Strong growth and a rising middle class continue to attract foreign investors to the region, though outbound activity has fallen. By Nick Ferguson, In-House Community
Asia remains the fastest-growing region in the world and continues to attract buyers that want to piggyback on that growth potential. However, the story of M&A activity in Asia during the past year reflects a more complicated reality than the acquisition of growth.
China’s crackdown on overseas acquisitions, for example, has had a significant effect on outbound M&A after regulators expressed fears that some Chinese companies were engaging in risky deals. According to data from Mergermarket, outbound deals from Asia Pacific dropped by 54% compared to 2016, largely on the back of a fall in Chinese activity.
That story has been well told, but one that is less reported is the growth in inbound M&A into Japan. For the past few years, there has been a strong and consistent trend of Japanese buyers going overseas — both within Asia and further afield — to escape their shrinking domestic market, but in 2017 it was the value of inbound deals that really stood out.
With a total of US$21.3 billion, the level of M&A targeting Japanese companies more than doubled during 2017, driven by US buyers in deals such as Key Safety Systems’ US$1.6 billion acquisition of Takata.
This level of activity is largely a result of the Japanese government’s recent efforts to reverse its long history of resistance to foreign ownership. The demand has always been there — Japan has high-quality assets and skilled workers — but it is only now that overseas companies are seeing the opportunity to take part.
Outbound deals still account for a bigger share of activity, but the trend is in the opposite direction, with deal value falling by more than a third during 2017 to US$59 billion.
Inbound M&A into the rest of the Asia-Pacific region rose 22% during 2017 to reach close to US$108 billion, once again driven mostly by US acquirers. The hottest sector is technology, where deal value was up by almost 200% in 2017.
Overall M&A activity in Asia Pacific ex-Japan was up almost 5% to US$673 billion. The most active law firms in terms of deal value, according to Mergermarket, were King & Wood Mallesons, Clifford Chance and Skadden Arps.
One of the region’s biggest deals announced in 2017 was the US$12.7 billion merger of Vodafone India and Idea Cellular. It was also a significant deal for India, demonstrating a commitment towards equalising rights and shareholding over a period of time, according to Rabindra Jhunjhunwala, a partner at Khaitan & Co.
For the time being, Vodafone is expected to own 45.1% of the combined company after transferring 4.9% to the promoters of Idea when the deal is completed later this year. “The promoters of Idea will then hold 26%, while the balance will be held by the public,” says Jhunjhunwala. “However, the promoters have the right to acquire up to 9.5% additional stake at an agreed price from Vodafone with a view to equalising the shareholding overtime. Further, if the shareholding of the two parties is not equal after certain agreed period of time, Vodafone will sell down shares in the combined entity to equalise its shareholding to that of the Aditya Birla Group.”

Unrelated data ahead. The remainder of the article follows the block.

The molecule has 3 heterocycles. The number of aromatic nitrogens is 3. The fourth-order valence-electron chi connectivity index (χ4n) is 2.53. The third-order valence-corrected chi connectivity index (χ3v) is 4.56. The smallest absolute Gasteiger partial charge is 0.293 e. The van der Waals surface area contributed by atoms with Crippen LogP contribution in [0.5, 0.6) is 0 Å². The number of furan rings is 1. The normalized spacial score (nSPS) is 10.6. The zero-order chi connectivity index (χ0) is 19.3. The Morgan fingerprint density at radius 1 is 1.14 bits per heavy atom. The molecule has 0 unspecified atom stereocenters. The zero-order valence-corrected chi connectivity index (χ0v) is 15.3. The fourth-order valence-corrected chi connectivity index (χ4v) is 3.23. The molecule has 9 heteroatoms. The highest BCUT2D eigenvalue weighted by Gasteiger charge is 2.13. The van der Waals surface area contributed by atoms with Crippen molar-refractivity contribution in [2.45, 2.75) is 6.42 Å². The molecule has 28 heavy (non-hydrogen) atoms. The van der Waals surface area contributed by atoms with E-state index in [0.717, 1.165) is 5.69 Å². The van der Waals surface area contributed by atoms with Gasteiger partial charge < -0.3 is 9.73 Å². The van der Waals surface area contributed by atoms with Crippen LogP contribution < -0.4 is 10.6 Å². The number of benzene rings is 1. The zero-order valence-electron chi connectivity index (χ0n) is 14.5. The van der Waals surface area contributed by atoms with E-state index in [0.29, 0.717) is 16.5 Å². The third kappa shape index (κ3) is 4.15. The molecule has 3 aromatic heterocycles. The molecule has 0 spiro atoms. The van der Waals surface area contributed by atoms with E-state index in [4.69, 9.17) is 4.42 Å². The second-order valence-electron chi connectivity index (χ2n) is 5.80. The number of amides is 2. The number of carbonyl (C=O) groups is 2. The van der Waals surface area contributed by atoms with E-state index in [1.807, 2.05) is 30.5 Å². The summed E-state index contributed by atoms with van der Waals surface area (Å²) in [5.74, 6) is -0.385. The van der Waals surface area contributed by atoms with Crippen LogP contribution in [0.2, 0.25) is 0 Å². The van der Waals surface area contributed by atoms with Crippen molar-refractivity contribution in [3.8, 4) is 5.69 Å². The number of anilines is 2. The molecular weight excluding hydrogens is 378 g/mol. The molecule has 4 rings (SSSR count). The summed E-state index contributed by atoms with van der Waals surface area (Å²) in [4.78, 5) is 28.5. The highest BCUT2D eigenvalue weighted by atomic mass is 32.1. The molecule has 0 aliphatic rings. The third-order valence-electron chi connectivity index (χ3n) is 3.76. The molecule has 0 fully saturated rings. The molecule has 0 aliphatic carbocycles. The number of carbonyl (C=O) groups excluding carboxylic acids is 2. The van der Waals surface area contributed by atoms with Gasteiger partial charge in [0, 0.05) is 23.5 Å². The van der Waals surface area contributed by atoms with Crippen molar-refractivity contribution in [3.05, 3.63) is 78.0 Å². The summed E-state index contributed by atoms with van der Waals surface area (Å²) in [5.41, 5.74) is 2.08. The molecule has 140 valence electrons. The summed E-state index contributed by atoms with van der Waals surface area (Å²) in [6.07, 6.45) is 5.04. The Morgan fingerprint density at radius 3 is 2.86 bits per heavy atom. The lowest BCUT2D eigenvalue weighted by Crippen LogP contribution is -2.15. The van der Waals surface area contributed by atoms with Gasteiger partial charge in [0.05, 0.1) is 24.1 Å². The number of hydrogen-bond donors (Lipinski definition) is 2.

This merger has already served as a template for other deals, says Jhunjhunwala. The acquisition of Essar Oil by Russia’s Rosneft, for example, faced several regulatory and political hurdles and, learning from the Vodafone experience, the investors sought comfort from Indian authorities that they would not face any withholding tax issues.
India has not always been the easiest place for foreign buyers, but some progress is being made to open the economy to overseas investors. In November, the Reserve Bank of India (RBI) issued new foreign-exchange rules that revise sectoral caps in certain sectors, such as private security agencies and commodities exchanges, and allow non-residents to acquire capital instruments renounced by residents in rights issues (and do away with the need for RBI approval for such transfers). The rules also make some clarifications and procedural changes.
In January, the government also relaxed norms on foreign direct investment in sectors such as single-brand retail, construction, power exchanges and airlines.
“Key amendments include permitting 100% FDI in SBRT under automatic route, clarification permitting FDI in real estate broking and primary investment up to 49% in power exchanges,” says Jhunjhunwala.
Anti-trust laws in India also witnessed changes, with the creation of an exemption from mandatory approval for enterprises with assets of less than Rs3.5 billion (US$55m) in India or turnover of less than Rs10 billion.
The recently introduced Insolvency and Bankruptcy Code (Amendment) Ordinance 2017 promulgated by the president is also paving the way for clean businesses, according to Jhunjhunwala, who says that India is witnessing significant activity in terms of the sale of distressed assets pursuant to the Insolvency and Bankruptcy Code 2016.
Southeast Asia’s biggest economy is another exciting frontier for M&A in the region, with activity on the rise in 2017, driven by tech-focused deals such as the US$1.1 billion investm
ent into local Indonesian e-commerce platform Tokopedia, led by Alibaba, and the US$1.2 billion investment into Indonesian ride-hailing startup Go-Jek, led by Tencent.
Such activity has been helped by the government’s efforts to improve the environment for foreign investors during the past few years, as reflected in the World Bank’s Ease of Doing Business Report, which raises Indonesia’s ranking from 91 in 2017 to 72 in 2018. However, there is clearly still much room for improvement and Joko Widodo, the president, has set a target of 50th position by 2019 and 40th position by 2020.